Building Streets on the Street, The Philippines

We recently returned from an unforgettable family trip to The Philippines, my wife Shana's homeland. I can only describe it as a sensory, visual, spiritual and emotional overload. Our youngest sumed it up perfectly one morning as we scootered along a country road surrounded by rice fields, coconut trees and a turquoise sea in the foreground. ‘Daddy I can’t fully process that what I'm seeing everywhere is actually real, it’s all too beautiful. I just want to photograph everything'. 

From the bustling street life to serene tropical islands, endlessly lush mangroves to breathtaking coral reefs, the bluest lagoons to the whitest beaches, and the people. Filipinos are the warmest, most welcoming, peaceful and hospitable humans you could ever wish to meet.

I brought a bunch Arckit on our trip hoping that we might get an opportunity to bring it into a local school or village community along the way. One morning while in Cebu, I went for a stroll into some of the back and side streets of the city. Having done similarly years earlier in Manila, I knew I would find a hive of bustling activity and smiling faces.
It was Easter time and so people were in relaxed mood chatting on their door steps, playing chess on corners, singing karoake in nooks and crannies, preparing food and fanning the flames of smokey grills (one man was cleaning out some chicken heads in his doorway, nothing goes to waste here), hair braiding and hair cutting under the scorching sun, shooting pool and dunking basketballs.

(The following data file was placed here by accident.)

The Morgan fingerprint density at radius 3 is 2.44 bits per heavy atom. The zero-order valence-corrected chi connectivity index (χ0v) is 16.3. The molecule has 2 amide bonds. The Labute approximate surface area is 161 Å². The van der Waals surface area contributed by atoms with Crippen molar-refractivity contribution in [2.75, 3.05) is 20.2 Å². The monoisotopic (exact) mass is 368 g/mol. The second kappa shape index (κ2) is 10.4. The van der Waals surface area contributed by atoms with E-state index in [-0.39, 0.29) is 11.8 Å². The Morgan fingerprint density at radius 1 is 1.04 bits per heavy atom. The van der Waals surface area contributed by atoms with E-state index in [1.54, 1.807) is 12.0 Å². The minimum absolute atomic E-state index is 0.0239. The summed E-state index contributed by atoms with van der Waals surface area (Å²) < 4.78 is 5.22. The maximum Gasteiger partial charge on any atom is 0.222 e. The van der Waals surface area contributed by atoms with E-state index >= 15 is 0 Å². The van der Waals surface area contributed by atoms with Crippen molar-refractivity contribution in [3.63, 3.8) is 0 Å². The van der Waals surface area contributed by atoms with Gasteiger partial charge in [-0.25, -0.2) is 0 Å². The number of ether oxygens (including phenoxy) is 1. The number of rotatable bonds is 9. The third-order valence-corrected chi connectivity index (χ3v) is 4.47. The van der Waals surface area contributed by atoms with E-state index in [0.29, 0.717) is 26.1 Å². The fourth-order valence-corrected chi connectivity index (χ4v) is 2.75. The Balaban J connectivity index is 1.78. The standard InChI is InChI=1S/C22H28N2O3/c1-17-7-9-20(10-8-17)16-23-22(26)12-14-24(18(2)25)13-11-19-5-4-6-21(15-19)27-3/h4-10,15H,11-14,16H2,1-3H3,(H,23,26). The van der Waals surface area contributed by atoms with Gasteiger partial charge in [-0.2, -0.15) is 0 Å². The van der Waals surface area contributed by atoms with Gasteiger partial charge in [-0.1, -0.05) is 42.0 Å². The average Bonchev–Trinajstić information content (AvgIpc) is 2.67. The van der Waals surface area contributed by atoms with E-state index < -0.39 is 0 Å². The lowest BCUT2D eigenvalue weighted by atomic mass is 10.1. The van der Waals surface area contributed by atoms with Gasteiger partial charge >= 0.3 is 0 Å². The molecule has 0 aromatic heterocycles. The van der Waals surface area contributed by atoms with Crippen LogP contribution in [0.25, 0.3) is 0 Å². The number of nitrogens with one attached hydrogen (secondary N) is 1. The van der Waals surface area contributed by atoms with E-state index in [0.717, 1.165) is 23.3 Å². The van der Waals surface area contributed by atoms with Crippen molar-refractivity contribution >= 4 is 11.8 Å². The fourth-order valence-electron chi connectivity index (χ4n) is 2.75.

I stopped a while to watch a game on a court next to a little chapel. An inquisitive gentleman approached me wondering what I was doing in his neighbourhood, Citio San Roque. He told me that not many foreigners visit their community and expressed a genuine gratitude for doing so. I was taken aback by that and thanked him for spending time with me as we parted.
I continued on and came by a little shop. A man inside peered through a metal grill and smiled. LangLang asked where I was from and so we got chatting. Before long I was surrounded by children and their parents greeting me. I was struck by their enthusiasm and inquisitive nature. They all made great efforts to speak and their English was of a high level. All of a sudden I had a light bulb moment. Maybe we could do something on the street? They were familiar with Lego but didn't have any. I asked if they’d like to play with a similar product and they excitedly and simultaneously exclaimed ‘Yes’. LangLang said I could borrow his table and so I promised them that I would be back later. 
Myself and my daughter Sienna returned as the sun was going down. LangLang must have trusted me, he already had his table out on the street, positioned directly under a street light. As we spilled out the components, the children and adults started to gather around. Our first ever impromptu outdoor Arckit street work began, a workshop like no other. It only took a couple of minutes to give the children a brief intro before they were off.
Seeing these young minds immediately grasping the platform and freely expressing their creativity together, was a joy to behold, moving on so many levels. It just reaffirmed the fact that every single child is born with their own unique capabilities and the potential to realise their dreams given the opportunity and a little bit of luck along the way.